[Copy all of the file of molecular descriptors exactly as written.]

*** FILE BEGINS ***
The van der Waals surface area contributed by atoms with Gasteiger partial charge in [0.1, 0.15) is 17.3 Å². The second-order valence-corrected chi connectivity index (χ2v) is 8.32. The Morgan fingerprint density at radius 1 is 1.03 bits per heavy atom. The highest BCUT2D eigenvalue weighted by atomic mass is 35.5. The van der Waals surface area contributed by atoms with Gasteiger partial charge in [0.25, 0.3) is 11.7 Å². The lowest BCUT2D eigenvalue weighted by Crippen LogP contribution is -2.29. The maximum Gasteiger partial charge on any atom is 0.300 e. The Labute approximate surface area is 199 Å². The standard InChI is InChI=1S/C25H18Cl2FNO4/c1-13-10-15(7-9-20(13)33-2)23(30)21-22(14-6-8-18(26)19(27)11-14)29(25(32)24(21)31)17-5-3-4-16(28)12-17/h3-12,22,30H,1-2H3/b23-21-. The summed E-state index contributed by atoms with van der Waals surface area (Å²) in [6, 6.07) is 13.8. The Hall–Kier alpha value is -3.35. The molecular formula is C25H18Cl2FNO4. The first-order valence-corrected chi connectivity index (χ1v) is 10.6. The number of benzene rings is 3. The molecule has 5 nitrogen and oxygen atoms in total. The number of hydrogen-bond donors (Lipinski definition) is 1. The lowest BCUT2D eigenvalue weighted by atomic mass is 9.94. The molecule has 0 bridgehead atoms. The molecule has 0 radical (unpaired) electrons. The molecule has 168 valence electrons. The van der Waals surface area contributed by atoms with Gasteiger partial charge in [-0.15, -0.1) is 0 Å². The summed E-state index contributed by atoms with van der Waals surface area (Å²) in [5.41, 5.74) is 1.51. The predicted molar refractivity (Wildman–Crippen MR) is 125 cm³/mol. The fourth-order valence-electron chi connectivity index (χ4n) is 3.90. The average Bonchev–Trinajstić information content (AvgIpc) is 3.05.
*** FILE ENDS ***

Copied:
The van der Waals surface area contributed by atoms with Gasteiger partial charge in [0.1, 0.15) is 17.3 Å². The second-order valence-corrected chi connectivity index (χ2v) is 8.32. The Morgan fingerprint density at radius 1 is 1.03 bits per heavy atom. The highest BCUT2D eigenvalue weighted by atomic mass is 35.5. The van der Waals surface area contributed by atoms with Gasteiger partial charge in [0.25, 0.3) is 11.7 Å². The lowest BCUT2D eigenvalue weighted by Crippen LogP contribution is -2.29. The maximum Gasteiger partial charge on any atom is 0.300 e. The Labute approximate surface area is 199 Å². The standard InChI is InChI=1S/C25H18Cl2FNO4/c1-13-10-15(7-9-20(13)33-2)23(30)21-22(14-6-8-18(26)19(27)11-14)29(25(32)24(21)31)17-5-3-4-16(28)12-17/h3-12,22,30H,1-2H3/b23-21-. The summed E-state index contributed by atoms with van der Waals surface area (Å²) in [6, 6.07) is 13.8. The Hall–Kier alpha value is -3.35. The molecular formula is C25H18Cl2FNO4. The first-order valence-corrected chi connectivity index (χ1v) is 10.6. The number of benzene rings is 3. The molecule has 5 nitrogen and oxygen atoms in total. The number of hydrogen-bond donors (Lipinski definition) is 1. The lowest BCUT2D eigenvalue weighted by atomic mass is 9.94. The molecule has 0 bridgehead atoms. The molecule has 0 radical (unpaired) electrons. The molecule has 168 valence electrons. The van der Waals surface area contributed by atoms with Gasteiger partial charge in [-0.15, -0.1) is 0 Å². The summed E-state index contributed by atoms with van der Waals surface area (Å²) in [5.41, 5.74) is 1.51. The predicted molar refractivity (Wildman–Crippen MR) is 125 cm³/mol. The fourth-order valence-electron chi connectivity index (χ4n) is 3.90. The average Bonchev–Trinajstić information content (AvgIpc) is 3.05.